Common People: An Anthology of Working Class Writers – ed. Kit de Waal
The stated aim of this anthology of essays and poems is to reclaim and redefine what it means to be working class. There is a notion I guess that the British working class can’t be writers because they’re all too busy doing ‘proper’ jobs, whatever those are. Welding, maybe.
There are a lot of interesting takes in the book and some familiar ones. The Dark Hole of the Head by Jill Dawson echoes a story I’ve read a few times about publishing and its attitude to class. In Little Boxes, Stuart Maconie writes about a council estate in Wigan where all the streets are named after poets (although in fairness I only knew about that because Lemn Sissay also talked about it in his memoir, My Name Is Why). In Steve, Daljit Nagra describes several people I went to school with.
Less familiar were stories like Loretta Ramkissoon’s Which Floor?, which opens by explaining that growing up in her tower block, if you die at home there, you know you’re going to leave the world upright because there isn’t room in the lift for a stretcher.
What I liked most about this were the vignettes giving snapshots of lives and worldviews. Misspent Youth by Emma Purshouse, about the great leveller that for her was being better than the boys at pool. Play by Adam Sharp about being the child of heroin addicts. Detail by Julie Noble which is about coming out the other side of an awful divorce where money and privilege has been used against you at every turn.
The Wizards of Once – Cressida Cowell
Ok so this is a jolly romp of the sort you’d expect from Cressida Cowell. Once there were Wizards, who were Magic, and Warriors, who were not. Until there was Xar, non-magical son of a wizard and Wish, daughter of a warrior queen who clearly (but spoilers if you are a small child reading this) is.
I was a bit hamstrung by my new noticing of fatphobia in basically all children’s literature here. It featured early on in the curse song of the sprites (who, whilst annoying, are coded as lovable scamps) and in a description of an unlikeable character (Ranter, whose whole personality is to be large and pompous). But it wasn’t seeded throughout the entire narrative, which overall is a nice book with some good characters.
Are Prisons Obsolete? – Angela Y. Davis
I read this because I was seeing a lot of stuff on social media about defunding the police and I wanted to understand the arguments around that idea.
This book looks at the US system and I’m not sure of the similarities between it and the UK, but there are some compelling arguments in here. Davis talks about the history of prisons in the US and how they were set up to mirror a lot of the structure around slavery, explains how they’ve become really important for the economy because prisoners make stuff that gets sold, and she discusses the way they are used to ‘solve’ social problems.
“There are currently more people with mental and emotional disorders in jails and prisons than in mental institutions,” she points out – but what if the money put into policing and prisons was used for social care and programmes to help people out of poverty, addiction and so on?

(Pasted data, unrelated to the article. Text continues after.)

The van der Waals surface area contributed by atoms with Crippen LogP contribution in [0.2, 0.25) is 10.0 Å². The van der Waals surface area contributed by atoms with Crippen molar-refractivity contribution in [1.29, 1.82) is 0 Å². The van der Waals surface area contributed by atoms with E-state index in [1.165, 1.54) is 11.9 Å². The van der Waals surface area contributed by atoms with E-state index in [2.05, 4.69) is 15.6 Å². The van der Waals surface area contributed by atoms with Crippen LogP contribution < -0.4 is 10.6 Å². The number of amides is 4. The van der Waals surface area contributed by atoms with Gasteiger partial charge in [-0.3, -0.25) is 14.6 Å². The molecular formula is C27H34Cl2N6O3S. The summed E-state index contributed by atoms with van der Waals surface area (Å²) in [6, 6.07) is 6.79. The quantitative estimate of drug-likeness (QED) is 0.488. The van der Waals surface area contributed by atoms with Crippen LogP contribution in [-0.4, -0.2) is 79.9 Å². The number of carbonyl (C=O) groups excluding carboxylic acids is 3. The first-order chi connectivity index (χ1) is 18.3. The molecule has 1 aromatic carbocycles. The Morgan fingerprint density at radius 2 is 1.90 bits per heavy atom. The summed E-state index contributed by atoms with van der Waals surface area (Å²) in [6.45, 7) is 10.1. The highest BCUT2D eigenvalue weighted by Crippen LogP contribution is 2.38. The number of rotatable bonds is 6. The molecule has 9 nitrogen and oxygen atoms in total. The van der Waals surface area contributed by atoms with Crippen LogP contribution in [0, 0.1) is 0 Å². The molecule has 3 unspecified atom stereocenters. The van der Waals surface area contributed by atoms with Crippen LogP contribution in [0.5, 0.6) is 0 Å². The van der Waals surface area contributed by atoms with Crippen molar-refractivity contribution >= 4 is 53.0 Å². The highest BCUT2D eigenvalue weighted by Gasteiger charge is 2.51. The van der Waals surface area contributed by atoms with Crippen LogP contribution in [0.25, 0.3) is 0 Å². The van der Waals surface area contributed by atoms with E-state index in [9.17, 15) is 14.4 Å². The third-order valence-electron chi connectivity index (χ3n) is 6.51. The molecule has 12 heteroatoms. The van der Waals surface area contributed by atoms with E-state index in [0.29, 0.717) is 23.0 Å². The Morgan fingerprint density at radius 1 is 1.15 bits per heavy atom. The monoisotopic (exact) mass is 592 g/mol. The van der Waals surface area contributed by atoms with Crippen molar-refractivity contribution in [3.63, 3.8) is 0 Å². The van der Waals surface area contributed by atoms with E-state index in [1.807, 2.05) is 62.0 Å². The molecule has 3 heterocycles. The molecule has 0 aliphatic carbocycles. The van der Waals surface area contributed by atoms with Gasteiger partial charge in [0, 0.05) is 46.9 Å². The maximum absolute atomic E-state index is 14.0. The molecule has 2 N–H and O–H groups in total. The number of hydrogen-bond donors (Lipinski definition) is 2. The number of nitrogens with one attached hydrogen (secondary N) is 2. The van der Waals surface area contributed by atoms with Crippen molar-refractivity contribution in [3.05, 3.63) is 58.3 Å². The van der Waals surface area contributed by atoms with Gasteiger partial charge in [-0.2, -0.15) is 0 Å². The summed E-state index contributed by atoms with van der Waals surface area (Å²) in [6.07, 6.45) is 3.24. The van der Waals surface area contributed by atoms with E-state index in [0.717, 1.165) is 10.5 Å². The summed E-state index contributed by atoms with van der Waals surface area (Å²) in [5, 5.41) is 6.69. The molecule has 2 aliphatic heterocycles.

It’s a fascinating book and quite a quick one to read, so I’d thoroughly recommend it as an introduction to this conversation and as real food for thought.
Gideon the Ninth – Tamsyn Muir
I listened to this on Audible having been sold pretty instantly by the blurb from Charlie Stross which basically says “lesbian necromancers in space!” I began it near the start of lockdown when my concentration was pretty poor, and to begin with found myself drifting off a little – but I think possibly the book just took a bit of time to find its feet because once I got into it I was hooked.
There’s a gothic mystery element to this one in addition to the sci-fi setting, and whilst I think it was a little bit uneven there were some good characters and jokes and some excellent language. One character’s “breath sounded like custard in a ventilator” which I found quite a pleasingly weird description. Certainly interested in reading more by Tamsyn Muir at some point.
So You Want to Talk About Race – Ijeoma Oluo
I’ve followed Ijeoma Oluo on Instagram for a while where she’s very insightful and also posts images of amazing eye make up (I don’t wear a lot of makeup really but I do like looking at other people’s photos of it, particularly when it’s really colourful or glittery – it’s no different to any of the other art accounts I follow really).
This book talks about the racial landscape in America. It’s part memoir and partly a really practical guide to talking about race covering privilege, intersectionality, police brutality, cultural appropriation, microaggressions, the model minority and anger. Whilst some of the cultural touchstones are slightly unfamiliar to me as a Scottish person, there’s masses in here to take on board for readers in the UK and it’s an important read.
Maiden, Mother, Crone: Fantastical Trans Femmes – edited by Gwen Benaway
This is a small collection of fantastical short stories featuring trans protagonists. As with any collection, some of these a little bit hit and miss – it depends what you’re after in a short story. Certainly worth a look though. One of the nice things is that whilst all the protagonists are transgender women, a lot of the stories aren’t particularly about that.
The clear stand out for me was Dreamborn by Kylie Ariel Bemis which features a fully formed dystopian world and felt like the start of a series N.K.Jemisin might write. I also liked Freeing the Bitch by Ellen Mellor because it was fun, and The Vixen, With Death Pursuing by Izzy Wasserstein because it was quite odd and magical.